Perhaps the most noteworthy thing about my household is this: We have the oldest cat in Lewiston.

Eleanor, our black-and-brown-coated, green-eyed, white-socked kitty, turned 20 on Saturday, which makes her about 96 in cat years. The humans in the house celebrated the milestone by baking and scarfing down a cake, and she marked the occasion by eating some soupy goop that seems to be her favorite treat of late.

I suppose I’m going out on a limb by proclaiming her the oldest cat in Lewiston without a shred of evidence. If you have a cat who is older, you can let me know about it, and I’ll congratulate you, but I must admit that I’ll forever be a bit skeptical of your claim.

Eleanor was born Sept. 12, 2000, and came to live with my future wife, Sarah, in November of that year. Sarah had graduated college and just moved out of her parents’ house when she was joined in her first apartment by the ball-of-fluff kitten — two single gals learning how to live independently.

Consider all that Eleanor has witnessed since then. Bill Clinton was president when she was born. The first pictures of her were taken with a film camera. The 9/11 terrorist attacks were on the eve of her first birthday.

Of course, she didn’t care about any of that. What did rock her world were all the changes under her own roof. First, she and Sarah moved to a new house; then I moved in. Then came another move; then came a boy, Miles, in 2010; then a girl, Lucy, in 2014; then a guinea pig, Lollipop, in 2018.

Eleanor greeted each of these developments with her trademark grumpiness. She glared at me warily for months when I first showed up, and the arrival of each child seemed to inspire new naughty behaviors from her.

Eleanor’s surly temperament became legendary over the years. Friends and relatives who visited knew that trying to pet her was like putting your hand in a spring-loaded bear trap, and her veterinarian realized there were some examinations she just wasn’t going to submit to. And we’ve always known that bringing another cat into our house is out of the question.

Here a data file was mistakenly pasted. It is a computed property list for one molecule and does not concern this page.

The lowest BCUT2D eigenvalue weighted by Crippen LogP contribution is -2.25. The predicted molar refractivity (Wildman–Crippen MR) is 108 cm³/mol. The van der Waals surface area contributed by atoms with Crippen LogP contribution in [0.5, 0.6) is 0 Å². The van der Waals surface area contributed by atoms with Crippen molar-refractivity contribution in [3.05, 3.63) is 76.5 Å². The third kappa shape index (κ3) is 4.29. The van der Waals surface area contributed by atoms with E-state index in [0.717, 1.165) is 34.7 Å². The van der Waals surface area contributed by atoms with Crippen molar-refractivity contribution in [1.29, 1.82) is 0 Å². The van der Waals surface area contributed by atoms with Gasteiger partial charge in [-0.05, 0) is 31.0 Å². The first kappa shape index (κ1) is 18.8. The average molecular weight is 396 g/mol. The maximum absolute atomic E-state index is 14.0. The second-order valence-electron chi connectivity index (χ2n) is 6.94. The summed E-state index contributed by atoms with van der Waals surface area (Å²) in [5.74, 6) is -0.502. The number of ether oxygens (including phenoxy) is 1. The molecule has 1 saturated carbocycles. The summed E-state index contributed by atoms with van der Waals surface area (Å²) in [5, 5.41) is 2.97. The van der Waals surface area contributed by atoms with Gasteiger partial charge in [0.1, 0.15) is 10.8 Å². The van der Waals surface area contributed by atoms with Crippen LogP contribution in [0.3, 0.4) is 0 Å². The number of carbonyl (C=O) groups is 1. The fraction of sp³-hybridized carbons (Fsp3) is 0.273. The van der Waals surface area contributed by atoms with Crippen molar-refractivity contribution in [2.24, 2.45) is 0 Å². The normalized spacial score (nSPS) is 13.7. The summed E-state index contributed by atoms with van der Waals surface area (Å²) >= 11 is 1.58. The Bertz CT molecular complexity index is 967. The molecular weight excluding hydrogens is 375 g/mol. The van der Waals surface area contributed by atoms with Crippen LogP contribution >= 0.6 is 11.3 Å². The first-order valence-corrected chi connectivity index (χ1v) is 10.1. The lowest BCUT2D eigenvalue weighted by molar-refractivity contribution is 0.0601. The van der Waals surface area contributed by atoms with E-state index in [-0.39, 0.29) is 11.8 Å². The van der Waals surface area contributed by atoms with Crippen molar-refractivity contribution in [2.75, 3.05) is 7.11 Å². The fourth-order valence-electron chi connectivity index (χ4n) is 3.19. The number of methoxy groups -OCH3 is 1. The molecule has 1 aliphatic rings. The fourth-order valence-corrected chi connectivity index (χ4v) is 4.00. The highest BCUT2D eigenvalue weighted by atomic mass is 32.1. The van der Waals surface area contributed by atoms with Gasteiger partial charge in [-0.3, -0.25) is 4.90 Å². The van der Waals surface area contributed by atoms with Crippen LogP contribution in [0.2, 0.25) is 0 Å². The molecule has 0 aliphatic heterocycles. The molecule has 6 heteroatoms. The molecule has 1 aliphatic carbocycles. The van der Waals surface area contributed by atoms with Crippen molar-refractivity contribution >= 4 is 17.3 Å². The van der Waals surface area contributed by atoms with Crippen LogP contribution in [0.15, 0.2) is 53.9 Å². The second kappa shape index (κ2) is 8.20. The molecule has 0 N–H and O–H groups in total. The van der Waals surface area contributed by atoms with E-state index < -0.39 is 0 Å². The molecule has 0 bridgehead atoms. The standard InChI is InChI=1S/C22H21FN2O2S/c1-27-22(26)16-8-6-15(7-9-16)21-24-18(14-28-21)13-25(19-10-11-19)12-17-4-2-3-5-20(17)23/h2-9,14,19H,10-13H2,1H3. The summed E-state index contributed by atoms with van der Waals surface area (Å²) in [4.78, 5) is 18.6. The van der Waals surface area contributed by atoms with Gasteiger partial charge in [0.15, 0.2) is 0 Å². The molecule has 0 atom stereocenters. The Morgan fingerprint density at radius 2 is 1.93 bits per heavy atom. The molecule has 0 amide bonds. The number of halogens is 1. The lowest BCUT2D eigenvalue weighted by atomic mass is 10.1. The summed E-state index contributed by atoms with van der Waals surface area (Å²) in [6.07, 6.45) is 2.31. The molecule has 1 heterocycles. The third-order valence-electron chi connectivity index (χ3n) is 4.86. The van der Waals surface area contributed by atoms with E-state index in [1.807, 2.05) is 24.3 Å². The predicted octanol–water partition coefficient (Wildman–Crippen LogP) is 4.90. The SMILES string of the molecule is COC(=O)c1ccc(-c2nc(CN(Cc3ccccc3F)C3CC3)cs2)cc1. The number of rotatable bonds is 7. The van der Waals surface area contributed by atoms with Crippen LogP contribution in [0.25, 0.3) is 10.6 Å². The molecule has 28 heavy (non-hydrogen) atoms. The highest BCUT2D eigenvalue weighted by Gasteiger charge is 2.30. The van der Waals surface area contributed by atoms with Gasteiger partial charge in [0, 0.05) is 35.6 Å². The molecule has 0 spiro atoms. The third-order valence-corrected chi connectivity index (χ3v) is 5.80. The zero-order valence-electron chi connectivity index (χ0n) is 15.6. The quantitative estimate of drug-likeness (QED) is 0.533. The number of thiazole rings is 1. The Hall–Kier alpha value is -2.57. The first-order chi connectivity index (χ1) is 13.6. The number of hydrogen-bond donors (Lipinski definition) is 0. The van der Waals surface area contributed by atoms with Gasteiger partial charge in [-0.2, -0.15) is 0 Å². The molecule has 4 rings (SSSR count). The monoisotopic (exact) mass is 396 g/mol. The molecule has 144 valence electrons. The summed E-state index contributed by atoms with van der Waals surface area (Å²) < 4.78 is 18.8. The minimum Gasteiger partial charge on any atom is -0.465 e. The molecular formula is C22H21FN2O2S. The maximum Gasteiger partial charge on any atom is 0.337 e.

But here in her golden years, even feisty Eleanor has mellowed. She now seeks out pets and cuddles from those of us in her immediate family, and doesn’t hide under the bed when outsiders stop by. I think she’s come to accept her lot in life, and genuinely appreciates the blessings she’s been given. (Anthropomorphism much?)

Her face turn in recent years has surprised and delighted us, and probably earned her a few extra perks. There’s a spot on the couch that pretty much belongs to her, wet food is now a daily staple and she can usually score some treats with just a few of her high-decibel yowls.

Maybe Eleanor is the oldest cat in Lewiston, but she’s got a way to go before becoming the oldest cat ever. According to Guinness World Records, that honor currently belongs to Creme Puff, a Texas tabby who died in 2005 at the age of 38 years, 3 days (which made her about 168 in cat years).

It’s hard to picture our daily routine without Eleanor, a notion just about every pet owner can relate to. Even while we were celebrating Eleanor’s birthday, word came from Spokane that my sister’s beloved and long-lived dog, Coco, had died. It was sad news for us, and a massive blow for my sister.

All of us pet owners have random thoughts about how much less encumbered we’d be without our fur babies to feed and care for, yet we keep inviting these creatures into our homes and our lives. The benefits clearly outweigh the burdens, and maybe you don’t fully realize that until your pet is gone.

So as Eleanor starts on her third decade, I’m going to try to appreciate each day we get with her. I’m sure the next 18 years are going to fly by, until she becomes the oldest cat in the world.

Baney, the Tribune’s assistant city editor, can be reached at mbaney@lmtribune.com or (208) 848-2262. He can be found on Twitter @MattBaney_Trib.

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